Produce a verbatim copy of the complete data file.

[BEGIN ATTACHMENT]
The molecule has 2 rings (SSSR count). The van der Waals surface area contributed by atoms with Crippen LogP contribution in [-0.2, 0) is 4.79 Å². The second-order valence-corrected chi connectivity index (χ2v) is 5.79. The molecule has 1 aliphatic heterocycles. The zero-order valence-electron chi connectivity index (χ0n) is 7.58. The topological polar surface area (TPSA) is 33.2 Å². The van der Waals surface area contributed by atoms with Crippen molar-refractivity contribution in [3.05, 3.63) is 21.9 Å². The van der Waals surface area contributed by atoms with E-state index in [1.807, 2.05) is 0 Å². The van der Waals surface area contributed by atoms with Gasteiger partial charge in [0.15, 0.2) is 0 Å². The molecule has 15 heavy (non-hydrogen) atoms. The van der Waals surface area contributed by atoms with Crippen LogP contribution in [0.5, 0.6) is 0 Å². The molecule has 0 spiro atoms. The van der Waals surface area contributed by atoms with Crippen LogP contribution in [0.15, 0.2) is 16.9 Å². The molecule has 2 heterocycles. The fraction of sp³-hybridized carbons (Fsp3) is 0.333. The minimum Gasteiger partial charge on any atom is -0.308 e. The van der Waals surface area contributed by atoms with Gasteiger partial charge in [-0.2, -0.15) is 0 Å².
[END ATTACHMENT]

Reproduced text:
The molecule has 2 rings (SSSR count). The van der Waals surface area contributed by atoms with Crippen LogP contribution in [-0.2, 0) is 4.79 Å². The second-order valence-corrected chi connectivity index (χ2v) is 5.79. The molecule has 1 aliphatic heterocycles. The zero-order valence-electron chi connectivity index (χ0n) is 7.58. The topological polar surface area (TPSA) is 33.2 Å². The van der Waals surface area contributed by atoms with Crippen molar-refractivity contribution in [3.05, 3.63) is 21.9 Å². The van der Waals surface area contributed by atoms with E-state index in [1.807, 2.05) is 0 Å². The van der Waals surface area contributed by atoms with Gasteiger partial charge in [0.15, 0.2) is 0 Å². The molecule has 15 heavy (non-hydrogen) atoms. The van der Waals surface area contributed by atoms with Crippen LogP contribution in [0.5, 0.6) is 0 Å². The molecule has 0 spiro atoms. The van der Waals surface area contributed by atoms with Crippen LogP contribution in [0.15, 0.2) is 16.9 Å². The molecule has 2 heterocycles. The fraction of sp³-hybridized carbons (Fsp3) is 0.333. The minimum Gasteiger partial charge on any atom is -0.308 e. The van der Waals surface area contributed by atoms with Gasteiger partial charge in [-0.2, -0.15) is 0 Å².